Whether the game’s coming down to the wire or the starters have made way for the bench warmers, Redhook knows sports and knows what sports fans like to drink. Redhook Game Changer Ale joins a roster chock-full of sports centric brews from newcomers like Audible Ale and ECS No Equal Amber Lager to classics like Redhook ESB and Longhammer IPA. Redhook also serves as the official craft brew of hometown University of Washington Athletics.

Tuesday, July 2, 2013

Fourth of July Beer Sales Expected to Top $1 Billion

WASHINGTON, DC—If you are reaching into a picnic cooler for an ice cold beer this Independence Day holiday, you are in good company. More than 99 million Americans drink beer responsibly, making beer the top choice over wine and hard liquor for celebrating occasions like the Fourth of July – America’s top beer-selling holiday.

In the two weeks ending on July 7, 2012, beer was the largest selling category of all food and beverage categories in Nielsen measured channels, with sales reaching $1.36 billion. This year, brewers and beer importers hope to see beer again be the top choice for Americans celebrating the occasion.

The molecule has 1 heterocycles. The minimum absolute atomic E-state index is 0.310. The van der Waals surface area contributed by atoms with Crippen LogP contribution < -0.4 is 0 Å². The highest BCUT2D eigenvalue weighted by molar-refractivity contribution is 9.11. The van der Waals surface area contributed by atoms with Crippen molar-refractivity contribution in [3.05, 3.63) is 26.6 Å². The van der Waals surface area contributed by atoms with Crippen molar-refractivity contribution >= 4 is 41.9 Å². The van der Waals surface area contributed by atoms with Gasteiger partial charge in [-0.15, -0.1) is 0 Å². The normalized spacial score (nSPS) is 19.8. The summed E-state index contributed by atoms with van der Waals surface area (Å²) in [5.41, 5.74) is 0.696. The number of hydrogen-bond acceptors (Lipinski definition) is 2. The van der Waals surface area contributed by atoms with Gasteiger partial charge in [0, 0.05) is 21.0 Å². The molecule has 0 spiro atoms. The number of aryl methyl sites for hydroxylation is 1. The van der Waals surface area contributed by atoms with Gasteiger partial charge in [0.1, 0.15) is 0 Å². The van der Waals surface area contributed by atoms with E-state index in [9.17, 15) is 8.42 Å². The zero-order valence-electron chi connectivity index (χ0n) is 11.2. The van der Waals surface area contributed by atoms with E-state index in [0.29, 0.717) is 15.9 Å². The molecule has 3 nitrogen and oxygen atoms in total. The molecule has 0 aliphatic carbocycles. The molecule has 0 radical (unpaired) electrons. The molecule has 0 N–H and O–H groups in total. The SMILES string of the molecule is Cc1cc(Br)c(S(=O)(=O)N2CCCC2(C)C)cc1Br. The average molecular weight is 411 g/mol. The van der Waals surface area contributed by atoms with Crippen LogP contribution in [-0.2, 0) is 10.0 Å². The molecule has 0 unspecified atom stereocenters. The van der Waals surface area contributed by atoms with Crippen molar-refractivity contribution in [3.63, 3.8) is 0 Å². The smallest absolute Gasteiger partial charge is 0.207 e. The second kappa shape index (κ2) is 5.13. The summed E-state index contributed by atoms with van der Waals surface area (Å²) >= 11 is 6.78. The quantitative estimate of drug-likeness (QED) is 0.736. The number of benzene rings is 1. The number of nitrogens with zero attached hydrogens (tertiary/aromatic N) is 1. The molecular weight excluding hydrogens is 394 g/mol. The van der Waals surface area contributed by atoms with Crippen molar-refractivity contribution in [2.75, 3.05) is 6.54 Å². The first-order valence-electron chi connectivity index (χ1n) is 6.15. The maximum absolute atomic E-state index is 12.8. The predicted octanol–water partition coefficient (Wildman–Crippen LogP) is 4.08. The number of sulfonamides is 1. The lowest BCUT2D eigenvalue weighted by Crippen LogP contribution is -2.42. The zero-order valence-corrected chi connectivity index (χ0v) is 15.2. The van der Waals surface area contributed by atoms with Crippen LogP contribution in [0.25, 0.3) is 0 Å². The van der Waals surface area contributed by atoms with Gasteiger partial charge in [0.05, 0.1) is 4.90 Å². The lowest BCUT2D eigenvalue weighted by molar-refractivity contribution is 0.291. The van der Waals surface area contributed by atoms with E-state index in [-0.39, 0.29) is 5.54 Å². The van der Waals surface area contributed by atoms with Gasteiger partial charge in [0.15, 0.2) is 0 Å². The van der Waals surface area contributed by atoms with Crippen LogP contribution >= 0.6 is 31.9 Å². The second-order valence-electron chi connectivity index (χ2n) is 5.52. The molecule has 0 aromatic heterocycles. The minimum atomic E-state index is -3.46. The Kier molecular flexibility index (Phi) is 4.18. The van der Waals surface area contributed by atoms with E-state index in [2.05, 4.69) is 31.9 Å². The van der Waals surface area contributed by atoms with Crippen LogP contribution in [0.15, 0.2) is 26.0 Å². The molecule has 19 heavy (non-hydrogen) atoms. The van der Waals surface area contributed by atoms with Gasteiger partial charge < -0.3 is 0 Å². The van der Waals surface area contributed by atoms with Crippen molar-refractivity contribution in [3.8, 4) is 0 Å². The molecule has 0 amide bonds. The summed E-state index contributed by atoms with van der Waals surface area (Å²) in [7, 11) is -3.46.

This week also marks the release of a new analysis of state-by-state beer consumption data from the Beer Institute, the national trade association representing America’s brewers, beer importers and industry suppliers. The annual ranking can be found in its entirety below and online. The analysis found that the five states that consumed the most beer per capita in 2012 were:

1.    North Dakota
2.    New Hampshire
3.    Montana
4.    South Dakota
5.    Wisconsin

Overall, beer consumption rose 1.5 percent in the United States in 2012 as the economy began to come back after the recession and above normal winter and spring temperatures helped boost beer sales. This means that, on average, each American over the age of 21 drank a little less than one 12 ounce beer per day in 2012. That equates to about 300 beers per year.

There’s another reason to feel good about drinking a beer in salute to America’s birthday. The U.S. brewing and beer importing business puts more than two million Americans to work, from barley farmers to shopkeepers and truck drivers. And with the taxes levied on all aspects of brewing, importing, trucking and selling beer, American beer drinkers contribute significantly to local, state and federal government — $49 billion in 2012, according to a recent economic study. In fact, more than 40 percent of the retail cost of beer paid by consumers goes toward taxes, on a national average, making taxes the most expensive ingredient in beer.